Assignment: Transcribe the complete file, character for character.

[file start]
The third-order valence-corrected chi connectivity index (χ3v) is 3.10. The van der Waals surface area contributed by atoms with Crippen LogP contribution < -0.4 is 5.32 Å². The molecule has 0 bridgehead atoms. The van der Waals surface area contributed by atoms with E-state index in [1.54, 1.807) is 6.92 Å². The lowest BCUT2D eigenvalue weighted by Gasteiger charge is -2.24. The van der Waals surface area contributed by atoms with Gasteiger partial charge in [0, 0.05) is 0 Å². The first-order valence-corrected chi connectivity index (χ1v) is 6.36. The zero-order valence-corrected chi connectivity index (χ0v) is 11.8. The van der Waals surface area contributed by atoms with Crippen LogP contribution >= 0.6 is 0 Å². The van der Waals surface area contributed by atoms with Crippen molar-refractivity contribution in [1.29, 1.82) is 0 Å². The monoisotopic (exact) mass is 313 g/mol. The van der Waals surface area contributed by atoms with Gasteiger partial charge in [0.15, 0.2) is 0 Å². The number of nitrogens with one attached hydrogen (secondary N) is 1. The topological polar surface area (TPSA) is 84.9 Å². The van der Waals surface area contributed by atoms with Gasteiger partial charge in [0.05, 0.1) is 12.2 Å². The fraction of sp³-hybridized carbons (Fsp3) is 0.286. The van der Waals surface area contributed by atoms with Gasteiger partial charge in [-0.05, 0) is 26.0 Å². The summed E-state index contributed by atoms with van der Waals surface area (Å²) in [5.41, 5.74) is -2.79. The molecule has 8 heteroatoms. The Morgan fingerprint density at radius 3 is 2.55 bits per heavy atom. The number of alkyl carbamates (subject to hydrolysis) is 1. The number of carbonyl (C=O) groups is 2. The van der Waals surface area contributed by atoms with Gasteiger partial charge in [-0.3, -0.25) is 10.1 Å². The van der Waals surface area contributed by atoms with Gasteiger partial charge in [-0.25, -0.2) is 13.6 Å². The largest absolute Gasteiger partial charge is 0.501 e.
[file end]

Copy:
The third-order valence-corrected chi connectivity index (χ3v) is 3.10. The van der Waals surface area contributed by atoms with Crippen LogP contribution < -0.4 is 5.32 Å². The molecule has 0 bridgehead atoms. The van der Waals surface area contributed by atoms with E-state index in [1.54, 1.807) is 6.92 Å². The lowest BCUT2D eigenvalue weighted by Gasteiger charge is -2.24. The van der Waals surface area contributed by atoms with Gasteiger partial charge in [0, 0.05) is 0 Å². The first-order valence-corrected chi connectivity index (χ1v) is 6.36. The zero-order valence-corrected chi connectivity index (χ0v) is 11.8. The van der Waals surface area contributed by atoms with Crippen LogP contribution >= 0.6 is 0 Å². The van der Waals surface area contributed by atoms with Crippen molar-refractivity contribution in [1.29, 1.82) is 0 Å². The monoisotopic (exact) mass is 313 g/mol. The van der Waals surface area contributed by atoms with Gasteiger partial charge in [0.15, 0.2) is 0 Å². The number of nitrogens with one attached hydrogen (secondary N) is 1. The topological polar surface area (TPSA) is 84.9 Å². The van der Waals surface area contributed by atoms with Gasteiger partial charge in [0.05, 0.1) is 12.2 Å². The fraction of sp³-hybridized carbons (Fsp3) is 0.286. The van der Waals surface area contributed by atoms with Gasteiger partial charge in [-0.05, 0) is 26.0 Å². The summed E-state index contributed by atoms with van der Waals surface area (Å²) in [5.41, 5.74) is -2.79. The molecule has 8 heteroatoms. The Morgan fingerprint density at radius 3 is 2.55 bits per heavy atom. The number of alkyl carbamates (subject to hydrolysis) is 1. The number of carbonyl (C=O) groups is 2. The van der Waals surface area contributed by atoms with Gasteiger partial charge in [-0.3, -0.25) is 10.1 Å². The van der Waals surface area contributed by atoms with Gasteiger partial charge in [-0.25, -0.2) is 13.6 Å². The largest absolute Gasteiger partial charge is 0.501 e.